by Dr. Sai Kulkarni, PhD
Say ‘investment’ and a series of questions come to mind. What is an investment? How does it work? Which type is the safest? Which type gives the maximum returns? Which one gives the fastest returns? So, here we throw light on the concept of investment and subsequently answer the above questions.
Economically speaking, investment is the purchase of goods that are not consumed today but are used in the future to create wealth. Financially speaking, an investment is a monetary asset purchased with the idea that the asset will provide income in the future or will later be sold at a higher price for a profit.
A lot of research goes in identifying the appropriate areas of investment. One needs to look at –
- Fund objectives
- Expected returns
- Investment horizon
- Financial goals
Further, these funds can also be evaluated with the help of various formulae on
- Fund returns
- Ratios and
- Expense ratio
Today, depending on my disposable income (money left with me after the tax deduction on my income), I am provided with a wide range of options under liquid or locked-in investment
Liquid investment like fixed deposit; is which can be directly converted into cash without a significant impact on its value.
A Locked-in investment, like real estate, comes along with regulations or taxes or penalties which makes us unwilling to convert.
So, the question is, which type is right for you?
Let us say I have received ₹5,00,000/- as my annual bonus and need to invest it. But how do I diversify my risks? Equities are the most risky. Earlier fixed deposits (FDs) were considered the safest bet. But given the present banking situation, it is advisable to move to corporate FDs and mutual funds (MFs) with a view of short-term lock-in and Public Provident Fund (PPF) and National Pension Scheme (NPS) with a view of long term lock in.
I can park a maximum of ₹1,50,000/- in PPF while ₹2,00,000/- in the NPS Tier I account which will be tax exempted. But I should be in complete awareness that my money will be locked in under the PPF for 15 years, while under the NPS, till the age of 60 years. Also, the PPF maturity amount is tax free while in case of NPS 40% of the 60% which can be withdrawn at 60 years of age is tax free (the remaining 40% of the corpus would be given in the form of annuities). Moving on to FDs and MFs; both have a short-term lock-in ranging from 1 to 5 years with no upper limit on the sum to be invested. On maturity the gains from the MF are taxed while gains of more than ₹10,000/- on FDs are credited post TDS (Tax deducted at Source).
The annual returns on the above are varied; PPF and FDs have a fixed interest rate while NPS through a Pension Fund Manager (PFM) and MFs are to some extent market related. The tax-free dividends received from a MF equity investment with a dividend option while in case of the growth option the increase in value of the fund has to be also considered as an additional income becoming the silver lining. From this we can reaffirm that there exists a direct relation between risk and returns – higher the risk, better the returns and lower the risk lower the returns. There is no specific formula that guides the diversification of risk. Proportion of the investments is all relative. Before suggesting the break-up of the bonus there are two important points that I would like to bring to everyone’s attention –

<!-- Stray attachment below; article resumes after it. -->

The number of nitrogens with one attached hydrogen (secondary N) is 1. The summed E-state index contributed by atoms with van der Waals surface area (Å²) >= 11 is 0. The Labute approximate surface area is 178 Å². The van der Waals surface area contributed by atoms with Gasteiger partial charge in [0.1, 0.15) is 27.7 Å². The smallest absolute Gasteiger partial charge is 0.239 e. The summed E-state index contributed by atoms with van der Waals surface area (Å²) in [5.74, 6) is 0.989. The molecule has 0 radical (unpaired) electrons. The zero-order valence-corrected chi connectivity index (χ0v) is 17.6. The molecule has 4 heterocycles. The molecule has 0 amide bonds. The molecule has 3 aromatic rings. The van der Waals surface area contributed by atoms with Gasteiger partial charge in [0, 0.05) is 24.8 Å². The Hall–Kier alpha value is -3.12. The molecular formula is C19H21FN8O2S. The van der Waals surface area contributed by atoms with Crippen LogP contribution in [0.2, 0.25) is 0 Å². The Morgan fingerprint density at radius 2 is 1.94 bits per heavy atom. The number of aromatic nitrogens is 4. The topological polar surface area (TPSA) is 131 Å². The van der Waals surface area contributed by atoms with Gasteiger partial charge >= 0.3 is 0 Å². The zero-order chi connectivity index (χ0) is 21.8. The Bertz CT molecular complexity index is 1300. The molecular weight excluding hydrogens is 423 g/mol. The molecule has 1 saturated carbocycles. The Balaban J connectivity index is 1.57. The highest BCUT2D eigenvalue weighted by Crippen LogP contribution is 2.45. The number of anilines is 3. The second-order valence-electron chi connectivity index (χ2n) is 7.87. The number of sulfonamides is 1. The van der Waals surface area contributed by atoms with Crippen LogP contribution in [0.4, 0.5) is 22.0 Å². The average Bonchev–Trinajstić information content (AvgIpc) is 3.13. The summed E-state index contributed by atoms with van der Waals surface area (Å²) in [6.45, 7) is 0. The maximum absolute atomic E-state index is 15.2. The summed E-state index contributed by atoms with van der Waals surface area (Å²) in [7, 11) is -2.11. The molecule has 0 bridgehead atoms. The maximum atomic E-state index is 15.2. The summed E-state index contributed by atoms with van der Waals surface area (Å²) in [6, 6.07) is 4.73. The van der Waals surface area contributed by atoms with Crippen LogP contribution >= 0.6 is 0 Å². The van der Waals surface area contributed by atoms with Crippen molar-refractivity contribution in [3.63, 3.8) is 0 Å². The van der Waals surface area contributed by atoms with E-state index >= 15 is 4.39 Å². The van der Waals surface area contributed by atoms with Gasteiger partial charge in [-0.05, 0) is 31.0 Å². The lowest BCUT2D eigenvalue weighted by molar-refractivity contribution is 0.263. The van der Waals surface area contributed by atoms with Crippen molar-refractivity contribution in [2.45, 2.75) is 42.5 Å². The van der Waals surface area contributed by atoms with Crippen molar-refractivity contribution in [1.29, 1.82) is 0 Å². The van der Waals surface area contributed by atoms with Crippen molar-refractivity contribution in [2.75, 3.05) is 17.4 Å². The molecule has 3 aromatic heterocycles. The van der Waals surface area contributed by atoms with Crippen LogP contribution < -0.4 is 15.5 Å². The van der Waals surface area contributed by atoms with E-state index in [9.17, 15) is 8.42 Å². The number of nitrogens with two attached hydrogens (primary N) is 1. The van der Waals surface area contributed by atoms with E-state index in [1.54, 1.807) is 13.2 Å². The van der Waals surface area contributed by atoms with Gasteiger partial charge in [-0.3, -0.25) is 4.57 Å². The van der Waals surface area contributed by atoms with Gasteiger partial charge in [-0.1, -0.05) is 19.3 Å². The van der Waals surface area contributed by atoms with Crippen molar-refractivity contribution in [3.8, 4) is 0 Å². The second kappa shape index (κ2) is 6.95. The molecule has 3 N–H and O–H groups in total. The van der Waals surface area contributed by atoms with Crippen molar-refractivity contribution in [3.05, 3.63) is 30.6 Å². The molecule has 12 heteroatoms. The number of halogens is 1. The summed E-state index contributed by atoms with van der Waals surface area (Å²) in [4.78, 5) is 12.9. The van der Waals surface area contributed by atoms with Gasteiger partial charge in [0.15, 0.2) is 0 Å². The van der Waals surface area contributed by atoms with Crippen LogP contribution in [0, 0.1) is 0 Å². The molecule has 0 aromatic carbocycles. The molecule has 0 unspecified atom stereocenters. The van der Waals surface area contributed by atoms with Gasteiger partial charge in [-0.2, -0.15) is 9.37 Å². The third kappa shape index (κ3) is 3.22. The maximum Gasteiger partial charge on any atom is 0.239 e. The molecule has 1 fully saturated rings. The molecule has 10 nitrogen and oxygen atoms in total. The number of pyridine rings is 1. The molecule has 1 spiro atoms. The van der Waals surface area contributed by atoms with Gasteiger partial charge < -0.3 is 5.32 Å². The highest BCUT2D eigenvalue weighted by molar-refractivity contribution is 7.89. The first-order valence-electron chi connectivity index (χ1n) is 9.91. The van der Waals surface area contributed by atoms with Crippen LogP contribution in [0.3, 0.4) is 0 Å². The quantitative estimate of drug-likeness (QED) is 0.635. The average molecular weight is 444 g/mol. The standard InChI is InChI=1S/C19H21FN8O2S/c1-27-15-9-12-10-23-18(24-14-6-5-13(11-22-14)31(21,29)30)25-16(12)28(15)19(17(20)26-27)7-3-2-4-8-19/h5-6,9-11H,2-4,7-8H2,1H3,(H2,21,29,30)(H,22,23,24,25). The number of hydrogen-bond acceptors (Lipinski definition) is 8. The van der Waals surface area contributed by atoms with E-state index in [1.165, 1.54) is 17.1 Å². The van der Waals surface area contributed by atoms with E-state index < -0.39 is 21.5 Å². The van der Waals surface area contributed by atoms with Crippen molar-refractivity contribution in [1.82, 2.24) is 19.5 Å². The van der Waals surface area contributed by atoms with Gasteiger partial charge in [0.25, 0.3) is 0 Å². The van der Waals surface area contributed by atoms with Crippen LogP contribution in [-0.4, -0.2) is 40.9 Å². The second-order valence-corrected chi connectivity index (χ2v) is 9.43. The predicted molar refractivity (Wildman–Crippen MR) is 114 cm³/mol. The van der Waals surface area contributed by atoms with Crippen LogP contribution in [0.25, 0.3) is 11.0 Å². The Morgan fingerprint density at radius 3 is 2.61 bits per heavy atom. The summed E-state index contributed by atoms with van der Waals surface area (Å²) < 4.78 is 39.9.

- As we all are aware, under 80C we can avail tax exemption on ₹1,50,000/- under tax benefit investments. What fewer people are aware of is the additional tax exemption on ₹50,000/- that can be enjoyed if this sum of ₹50,000/- is invested in NPS.
- When I recommend FDs I am considering the variety of options in corporate FDs and not the FDs offered by the banking system, considering the blanket of insecurity which has plagued the banking system as a whole.
Hence, coming to the break-up of the ₹5,00,000/- bonus –
Conservative Safe Investor:
PPF – ₹1,50,000/-
NPS – ₹2,00,000/-
FDs – ₹1,00,000/-
MFs – ₹50,000/-
Moderate Risk Investor:
PPF – ₹90,000/-
NPS – ₹60,000/-
FDs – ₹1,50,000/-
MFs – ₹2,25,000/-
Aggressive Risk Investor:
PPF – ₹50,000/-
NPS – ₹50,000/-
FDs – ₹1,00,000/-
MFs – ₹3,00,000/-
There will always be this aggressive hobby investor who says he would put the entire sum of ₹5,00,000/- in MF as the cumulative returns would be, if not higher, then equal to the outcome of diversification.
The investment profile you choose would depend on your responsibilities, age and capacity to take risk. A portion can also be put into the most volatile of the investment instruments; the equities. Now, you may make quick and relatively better profit, but it is important not to get carried away, no matter how tempting it is to continue toeing the risky line. Caution prescribes that you should increase the volume of money invested, instead keep the same sum floating and reinvest the profits earned on this sum in a MF. Finally, it is You who has to come to terms with not only your present and future earning, but also your lifestyle that you wish to be maintained vis-à-vis your capacity to earn. This will help you keep things realistic and strike an appropriate investment balance between the liquid and locked-in investments.
Dr Sai Kulkarni is a PhD in Economics from University of Mumbai. She is a Guest Lecturer for MBA aspirants at The Rizvi College of Management, Mumbai. Dr Sai writes a Weekly Column in the Local Marathi Newpaper ‘Prahaar’ covering various socio economic topics.